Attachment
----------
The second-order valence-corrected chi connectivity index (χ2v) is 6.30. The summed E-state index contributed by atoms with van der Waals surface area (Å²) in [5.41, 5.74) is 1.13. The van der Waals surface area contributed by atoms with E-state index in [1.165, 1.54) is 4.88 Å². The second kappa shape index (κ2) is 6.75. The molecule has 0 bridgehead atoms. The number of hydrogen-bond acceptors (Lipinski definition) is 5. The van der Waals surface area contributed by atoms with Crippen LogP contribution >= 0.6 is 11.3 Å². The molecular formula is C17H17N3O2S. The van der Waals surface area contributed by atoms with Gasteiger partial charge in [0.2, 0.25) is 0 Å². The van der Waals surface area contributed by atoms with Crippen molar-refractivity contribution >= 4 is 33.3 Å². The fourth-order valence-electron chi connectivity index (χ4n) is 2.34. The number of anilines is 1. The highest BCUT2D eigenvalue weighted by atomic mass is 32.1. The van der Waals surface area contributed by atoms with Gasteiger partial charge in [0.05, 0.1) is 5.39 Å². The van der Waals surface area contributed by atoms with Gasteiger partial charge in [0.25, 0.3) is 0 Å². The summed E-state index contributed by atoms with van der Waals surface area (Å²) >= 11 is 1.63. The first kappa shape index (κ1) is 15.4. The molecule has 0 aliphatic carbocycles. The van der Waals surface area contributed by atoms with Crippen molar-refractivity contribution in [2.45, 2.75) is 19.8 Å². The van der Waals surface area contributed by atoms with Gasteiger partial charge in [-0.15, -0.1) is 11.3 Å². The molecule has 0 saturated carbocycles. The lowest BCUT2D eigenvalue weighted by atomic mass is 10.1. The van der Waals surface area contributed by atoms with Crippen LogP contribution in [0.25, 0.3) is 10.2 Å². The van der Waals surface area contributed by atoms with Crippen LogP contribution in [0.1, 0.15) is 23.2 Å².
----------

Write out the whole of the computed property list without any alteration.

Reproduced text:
The second-order valence-corrected chi connectivity index (χ2v) is 6.30. The summed E-state index contributed by atoms with van der Waals surface area (Å²) in [5.41, 5.74) is 1.13. The van der Waals surface area contributed by atoms with E-state index in [1.165, 1.54) is 4.88 Å². The second kappa shape index (κ2) is 6.75. The molecule has 0 bridgehead atoms. The number of hydrogen-bond acceptors (Lipinski definition) is 5. The van der Waals surface area contributed by atoms with Crippen LogP contribution >= 0.6 is 11.3 Å². The molecular formula is C17H17N3O2S. The van der Waals surface area contributed by atoms with Gasteiger partial charge in [0.2, 0.25) is 0 Å². The van der Waals surface area contributed by atoms with Crippen molar-refractivity contribution >= 4 is 33.3 Å². The fourth-order valence-electron chi connectivity index (χ4n) is 2.34. The number of anilines is 1. The highest BCUT2D eigenvalue weighted by atomic mass is 32.1. The van der Waals surface area contributed by atoms with Gasteiger partial charge in [0.05, 0.1) is 5.39 Å². The van der Waals surface area contributed by atoms with Gasteiger partial charge in [0.25, 0.3) is 0 Å². The summed E-state index contributed by atoms with van der Waals surface area (Å²) >= 11 is 1.63. The first kappa shape index (κ1) is 15.4. The molecule has 0 aliphatic carbocycles. The van der Waals surface area contributed by atoms with Crippen molar-refractivity contribution in [2.45, 2.75) is 19.8 Å². The van der Waals surface area contributed by atoms with Gasteiger partial charge in [-0.15, -0.1) is 11.3 Å². The molecule has 0 saturated carbocycles. The lowest BCUT2D eigenvalue weighted by atomic mass is 10.1. The van der Waals surface area contributed by atoms with Crippen LogP contribution in [0.25, 0.3) is 10.2 Å². The van der Waals surface area contributed by atoms with Crippen LogP contribution in [0.1, 0.15) is 23.2 Å².